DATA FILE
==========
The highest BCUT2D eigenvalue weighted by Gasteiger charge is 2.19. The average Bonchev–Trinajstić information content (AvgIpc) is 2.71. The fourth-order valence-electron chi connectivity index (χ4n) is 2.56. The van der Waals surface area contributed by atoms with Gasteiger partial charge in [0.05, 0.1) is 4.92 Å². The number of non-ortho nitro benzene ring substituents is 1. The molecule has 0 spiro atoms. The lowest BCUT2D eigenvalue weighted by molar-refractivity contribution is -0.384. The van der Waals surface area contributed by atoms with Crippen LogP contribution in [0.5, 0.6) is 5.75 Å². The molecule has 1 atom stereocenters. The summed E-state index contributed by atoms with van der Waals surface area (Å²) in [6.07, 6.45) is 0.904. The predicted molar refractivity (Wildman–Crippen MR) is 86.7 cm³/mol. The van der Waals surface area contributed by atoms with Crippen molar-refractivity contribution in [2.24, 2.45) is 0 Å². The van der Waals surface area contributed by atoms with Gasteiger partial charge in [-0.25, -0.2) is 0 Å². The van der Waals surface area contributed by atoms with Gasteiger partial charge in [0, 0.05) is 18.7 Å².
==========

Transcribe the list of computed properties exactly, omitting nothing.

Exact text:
The highest BCUT2D eigenvalue weighted by Gasteiger charge is 2.19. The average Bonchev–Trinajstić information content (AvgIpc) is 2.71. The fourth-order valence-electron chi connectivity index (χ4n) is 2.56. The van der Waals surface area contributed by atoms with Gasteiger partial charge in [0.05, 0.1) is 4.92 Å². The number of non-ortho nitro benzene ring substituents is 1. The molecule has 0 spiro atoms. The lowest BCUT2D eigenvalue weighted by molar-refractivity contribution is -0.384. The van der Waals surface area contributed by atoms with Crippen LogP contribution in [0.5, 0.6) is 5.75 Å². The molecule has 1 atom stereocenters. The summed E-state index contributed by atoms with van der Waals surface area (Å²) in [6.07, 6.45) is 0.904. The predicted molar refractivity (Wildman–Crippen MR) is 86.7 cm³/mol. The van der Waals surface area contributed by atoms with Crippen molar-refractivity contribution in [2.24, 2.45) is 0 Å². The van der Waals surface area contributed by atoms with Gasteiger partial charge in [-0.25, -0.2) is 0 Å². The van der Waals surface area contributed by atoms with Gasteiger partial charge in [0, 0.05) is 18.7 Å².